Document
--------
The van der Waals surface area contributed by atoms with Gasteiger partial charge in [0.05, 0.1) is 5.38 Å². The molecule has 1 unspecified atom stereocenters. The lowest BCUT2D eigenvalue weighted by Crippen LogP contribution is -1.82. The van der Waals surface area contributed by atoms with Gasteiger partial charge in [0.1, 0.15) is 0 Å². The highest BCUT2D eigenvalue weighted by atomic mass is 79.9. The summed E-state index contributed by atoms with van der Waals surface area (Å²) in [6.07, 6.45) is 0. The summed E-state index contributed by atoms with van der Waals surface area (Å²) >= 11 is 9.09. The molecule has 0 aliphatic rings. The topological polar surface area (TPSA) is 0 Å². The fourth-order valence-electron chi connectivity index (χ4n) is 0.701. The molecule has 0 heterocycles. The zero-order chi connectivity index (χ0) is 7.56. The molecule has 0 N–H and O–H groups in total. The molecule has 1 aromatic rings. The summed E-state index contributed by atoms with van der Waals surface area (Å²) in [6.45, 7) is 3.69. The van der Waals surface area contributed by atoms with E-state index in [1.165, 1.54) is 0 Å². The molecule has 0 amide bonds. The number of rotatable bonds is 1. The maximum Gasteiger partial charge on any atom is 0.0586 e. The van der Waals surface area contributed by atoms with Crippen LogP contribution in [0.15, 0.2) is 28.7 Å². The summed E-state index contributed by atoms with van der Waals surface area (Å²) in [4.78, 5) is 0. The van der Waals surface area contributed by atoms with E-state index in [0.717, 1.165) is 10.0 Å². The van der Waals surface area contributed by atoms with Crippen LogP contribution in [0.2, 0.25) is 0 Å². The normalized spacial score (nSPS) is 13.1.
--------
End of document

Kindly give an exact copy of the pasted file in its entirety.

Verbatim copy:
The van der Waals surface area contributed by atoms with Gasteiger partial charge in [0.05, 0.1) is 5.38 Å². The molecule has 1 unspecified atom stereocenters. The lowest BCUT2D eigenvalue weighted by Crippen LogP contribution is -1.82. The van der Waals surface area contributed by atoms with Gasteiger partial charge in [0.1, 0.15) is 0 Å². The highest BCUT2D eigenvalue weighted by atomic mass is 79.9. The summed E-state index contributed by atoms with van der Waals surface area (Å²) in [6.07, 6.45) is 0. The summed E-state index contributed by atoms with van der Waals surface area (Å²) >= 11 is 9.09. The molecule has 0 aliphatic rings. The topological polar surface area (TPSA) is 0 Å². The fourth-order valence-electron chi connectivity index (χ4n) is 0.701. The molecule has 0 heterocycles. The zero-order chi connectivity index (χ0) is 7.56. The molecule has 0 N–H and O–H groups in total. The molecule has 1 aromatic rings. The summed E-state index contributed by atoms with van der Waals surface area (Å²) in [6.45, 7) is 3.69. The van der Waals surface area contributed by atoms with E-state index in [1.165, 1.54) is 0 Å². The molecule has 0 amide bonds. The number of rotatable bonds is 1. The maximum Gasteiger partial charge on any atom is 0.0586 e. The van der Waals surface area contributed by atoms with Crippen LogP contribution in [0.15, 0.2) is 28.7 Å². The summed E-state index contributed by atoms with van der Waals surface area (Å²) in [4.78, 5) is 0. The van der Waals surface area contributed by atoms with E-state index in [0.717, 1.165) is 10.0 Å². The van der Waals surface area contributed by atoms with Crippen LogP contribution in [0.2, 0.25) is 0 Å². The normalized spacial score (nSPS) is 13.1.